Ed Driscoll

'A Talking Republican!'

In his latest column, Thomas Sowell writes:

The first time I saw New Jersey governor Chris Christie on television, a few years ago, my first reaction was astonishment: “A talking Republican!”

It would scarcely have been more astonishing if there had been a talking giraffe. For reasons unknown, most Republican leaders seem to pay very little attention to articulation — certainly as compared with leading Democrats, who seem to pay little attention to anything else.

Governor Christie’s nearly two-hour-long press conference last week showed again that he is in a class by himself when it comes to Republicans who can express themselves in the heat of political battle.

When it comes to policies, I might prefer some other Republican as a 2016 presidential candidate. But the bottom line in politics is that you have to get elected in order to have the power to accomplish anything. It doesn’t matter how good your ideas are if you can’t be bothered to articulate them in a way that the voting public can understand.

Chris Christie’s press conference showed that, unlike Barack Obama, Christie did not duck the media or sidestep questions. Nor did he resort to euphemisms or cry out, like Hillary Clinton, “What difference, at this point, does it make?”

He met the questions head-on and gave unequivocal answers — the kind of answers that could, and should, destroy his political future if they are not true.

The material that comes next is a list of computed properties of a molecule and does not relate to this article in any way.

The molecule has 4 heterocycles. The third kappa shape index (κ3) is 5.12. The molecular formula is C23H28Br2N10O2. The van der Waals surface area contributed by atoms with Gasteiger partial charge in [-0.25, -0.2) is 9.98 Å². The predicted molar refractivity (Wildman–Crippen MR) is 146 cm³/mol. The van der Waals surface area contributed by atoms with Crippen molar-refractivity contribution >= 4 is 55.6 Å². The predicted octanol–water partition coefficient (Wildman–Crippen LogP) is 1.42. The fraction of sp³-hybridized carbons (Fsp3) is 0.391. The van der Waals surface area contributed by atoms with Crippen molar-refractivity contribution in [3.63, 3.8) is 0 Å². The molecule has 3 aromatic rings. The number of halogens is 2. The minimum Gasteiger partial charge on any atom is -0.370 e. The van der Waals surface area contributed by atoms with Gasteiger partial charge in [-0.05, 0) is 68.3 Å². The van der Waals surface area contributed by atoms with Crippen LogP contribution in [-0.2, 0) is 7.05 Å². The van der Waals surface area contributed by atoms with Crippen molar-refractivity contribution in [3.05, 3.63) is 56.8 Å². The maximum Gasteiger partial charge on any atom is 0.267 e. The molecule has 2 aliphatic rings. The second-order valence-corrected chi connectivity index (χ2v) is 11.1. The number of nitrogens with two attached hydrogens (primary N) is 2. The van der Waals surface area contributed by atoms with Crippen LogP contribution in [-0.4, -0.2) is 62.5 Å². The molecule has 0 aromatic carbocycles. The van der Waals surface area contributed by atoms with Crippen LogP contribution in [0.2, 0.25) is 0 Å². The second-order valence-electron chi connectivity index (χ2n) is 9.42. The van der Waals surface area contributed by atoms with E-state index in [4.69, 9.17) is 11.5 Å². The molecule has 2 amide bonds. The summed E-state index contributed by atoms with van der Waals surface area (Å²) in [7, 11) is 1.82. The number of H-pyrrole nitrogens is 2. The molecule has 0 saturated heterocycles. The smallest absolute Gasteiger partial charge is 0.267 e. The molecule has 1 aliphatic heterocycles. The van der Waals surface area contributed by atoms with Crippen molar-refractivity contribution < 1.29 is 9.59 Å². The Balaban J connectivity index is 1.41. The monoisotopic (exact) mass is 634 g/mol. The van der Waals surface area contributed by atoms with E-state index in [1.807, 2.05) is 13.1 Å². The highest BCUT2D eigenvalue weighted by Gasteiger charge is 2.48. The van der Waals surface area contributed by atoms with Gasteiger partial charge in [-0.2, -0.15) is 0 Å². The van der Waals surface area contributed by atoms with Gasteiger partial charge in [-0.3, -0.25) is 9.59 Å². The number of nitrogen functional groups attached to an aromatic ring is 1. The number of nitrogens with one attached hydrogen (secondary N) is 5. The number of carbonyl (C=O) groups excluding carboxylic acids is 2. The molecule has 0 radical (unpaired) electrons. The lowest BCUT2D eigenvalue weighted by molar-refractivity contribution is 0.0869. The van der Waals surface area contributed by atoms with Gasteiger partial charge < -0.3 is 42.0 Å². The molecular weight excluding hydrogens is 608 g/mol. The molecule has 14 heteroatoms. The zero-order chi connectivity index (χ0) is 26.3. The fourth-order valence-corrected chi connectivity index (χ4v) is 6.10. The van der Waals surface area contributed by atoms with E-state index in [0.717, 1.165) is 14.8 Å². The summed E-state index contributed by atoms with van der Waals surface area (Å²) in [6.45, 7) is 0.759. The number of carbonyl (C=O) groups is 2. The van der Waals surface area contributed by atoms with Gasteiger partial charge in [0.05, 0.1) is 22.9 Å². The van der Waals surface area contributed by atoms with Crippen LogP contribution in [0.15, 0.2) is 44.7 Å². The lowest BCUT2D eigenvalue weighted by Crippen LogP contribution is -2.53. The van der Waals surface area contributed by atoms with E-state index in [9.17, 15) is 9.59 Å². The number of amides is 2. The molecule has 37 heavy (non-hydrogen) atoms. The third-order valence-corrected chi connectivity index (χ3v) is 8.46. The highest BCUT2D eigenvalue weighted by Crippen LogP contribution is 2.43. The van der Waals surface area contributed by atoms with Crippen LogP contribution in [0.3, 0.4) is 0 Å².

More important, Governor Christie quickly fired the people he held responsible for deliberately creating a traffic jam on the George Washington Bridge. Contrast that with the many scandals in Washington for which President Obama has not fired anyone.

Perhaps Christie’s ability to seize the moment, and use what I called yesterday “Jersey Jujitsu”  against the feral pack journalism of the MSM, may be why Tom Brokaw is warning his younger, sillier fellow leftists at MSNBC, “You’ve got to move on, guys:”

Appearing on Wednesday’s MSNBC Daily Rundown, NBC special correspondent Tom Brokaw warned his media colleagues about their excessive coverage of the Chris Christie bridge controversy: “I do think, across the country, however, when they’re looking at long-term unemployment, and they’re looking at the uncertainty of the ObamaCare, they’re saying, ‘You’ve got to move on, guys.'” [Listen to the audio or watch the video after the jump]

Brokaw continued: “You can only close those lanes for so long if you’re in the national media. I do wonder if this had happened in Nevada, whether it would have gotten much attention.”

Or heck, you know, the District of Columbia.

(Via Maggie’s Farm.)